A few years ago, the deCordova Museum, famed for its outdoor sculpture collection, transposed its name in order to focus attention on the sculpture park. Yet in choosing this edgy group of 2019 biennial artists, exhibition curators gave short shrift to those who work in three dimensions, admitting only a handful.
Outstanding among them is Bradley Borthwick, who combines a historian’s understanding of classicism with meticulous craftsmanship in time-honored mediums. He displays the hefty gray limestone slabs of Nero’s Analogue (2018) on oversize easels, each slab featuring his interpretation of ancient architectural ornament and detail. One replicates stone masonry in miniature, with a small stone cross projecting from a background of even smaller bricks. Another is pristine, except for a low strip of dentil molding. Borthwick explores various other sorts of molding, both plain and complicated, as well as arcs, implied circles, and Latin lettering, writ large. Here and there a chip or (fake) unintentional cut hints at chiseled handwork.
Turning to a very different medium, Borthwick casts patterned Tabulae (2018) in beeswax. Despite the softness of the material, the edges are as sharp here as in the limestone works. His installation contains a final archaeological twist with a set of five amphorae (Amphorae, 2018), almost five feet tall, roped together in a corner. Their bodies consist of cracked plaster, their corks and the tops of their handles, beeswax. It takes a discerning eye to notice that the cracks follow almost identical patterns, as if they were forgeries.
While Jonathan Mess was still a ceramics student, he took a fresh look at his medium and saw tremendous waste. He has developed a way to recycle unwanted, leftover materials brilliantly, gathering up shards and re-firing them at very high temperatures until they flow, meld, and fuse into multi-hued lumps. Then, with a stonecutting saw, he slices them open to reveal something like geological strata, full of cracks, pocks, and glittery bits (others, less satisfying, contain cut patterns, fans, or diamond shapes). These “Landfills” (works on view are from 2012 and 2015) replicate the kind of thing that future archaeologists will find when digging into our present-day dumps.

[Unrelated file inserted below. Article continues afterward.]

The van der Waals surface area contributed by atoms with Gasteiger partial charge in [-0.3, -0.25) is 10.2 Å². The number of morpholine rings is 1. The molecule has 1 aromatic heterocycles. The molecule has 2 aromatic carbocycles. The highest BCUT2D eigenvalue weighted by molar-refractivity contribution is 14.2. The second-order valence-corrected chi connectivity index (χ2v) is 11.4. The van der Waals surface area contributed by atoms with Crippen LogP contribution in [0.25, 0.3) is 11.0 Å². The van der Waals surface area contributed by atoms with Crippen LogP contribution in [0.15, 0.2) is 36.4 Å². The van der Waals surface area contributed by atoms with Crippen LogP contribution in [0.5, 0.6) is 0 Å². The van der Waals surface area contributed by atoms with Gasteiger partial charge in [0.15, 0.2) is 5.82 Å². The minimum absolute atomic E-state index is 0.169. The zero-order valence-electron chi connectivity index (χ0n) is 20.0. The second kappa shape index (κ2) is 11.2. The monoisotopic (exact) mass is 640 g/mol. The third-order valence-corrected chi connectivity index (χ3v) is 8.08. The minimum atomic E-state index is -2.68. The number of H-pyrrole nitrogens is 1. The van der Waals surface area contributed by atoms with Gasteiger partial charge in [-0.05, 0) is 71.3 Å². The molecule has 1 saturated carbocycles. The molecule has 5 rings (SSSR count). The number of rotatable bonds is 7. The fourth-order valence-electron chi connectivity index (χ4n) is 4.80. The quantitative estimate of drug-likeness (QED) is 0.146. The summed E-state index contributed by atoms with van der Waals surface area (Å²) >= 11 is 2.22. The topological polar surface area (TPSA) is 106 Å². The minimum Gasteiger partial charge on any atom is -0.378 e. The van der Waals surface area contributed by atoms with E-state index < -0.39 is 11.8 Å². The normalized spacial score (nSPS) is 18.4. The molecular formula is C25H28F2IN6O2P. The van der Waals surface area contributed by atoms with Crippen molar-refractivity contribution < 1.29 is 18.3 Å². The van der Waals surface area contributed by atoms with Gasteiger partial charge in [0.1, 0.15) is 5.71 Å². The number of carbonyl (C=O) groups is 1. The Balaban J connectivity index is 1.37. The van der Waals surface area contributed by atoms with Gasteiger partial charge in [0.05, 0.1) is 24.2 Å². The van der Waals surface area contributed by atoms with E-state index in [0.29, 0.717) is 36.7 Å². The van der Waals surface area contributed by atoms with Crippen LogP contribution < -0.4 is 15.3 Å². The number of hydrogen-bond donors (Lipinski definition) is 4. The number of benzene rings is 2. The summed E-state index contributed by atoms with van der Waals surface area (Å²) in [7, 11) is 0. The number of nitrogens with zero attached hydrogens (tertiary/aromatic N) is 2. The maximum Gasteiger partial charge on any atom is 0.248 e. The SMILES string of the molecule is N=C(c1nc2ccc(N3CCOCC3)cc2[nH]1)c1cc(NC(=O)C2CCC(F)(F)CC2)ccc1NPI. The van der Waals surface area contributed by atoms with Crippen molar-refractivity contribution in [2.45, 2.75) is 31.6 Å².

Insight into the mind of an artist at work is provided by Jenny Brillhart, who begins with detailed drawings of her studio and every object in it, down to the shims under the shelves. She translates these scenes into abstractions and, at length, into collages incorporating cut plywood, scraps of canvas, window screening, mirrors, and pieces of fiberboard.
Sound recordings, a geodesic structure, and various objects from LGBTQ culture are the métier of Eli Brown. His titles hint at the depth of his research and fully capture the bleakness of his vision: Interspecies Reproductive Device, from Interspecies Intimacy Survival Kit (2018) and Toxic Places, from Museum of Queer Ecologies (2017), for instance. His carefully produced and assembled artifacts are highly politicized. Whether his phallic mushrooms and sexual paraphernalia are elucidating, brilliant, provocative, disturbing, or just plain creepy must be decided by each viewer for him/her/their self.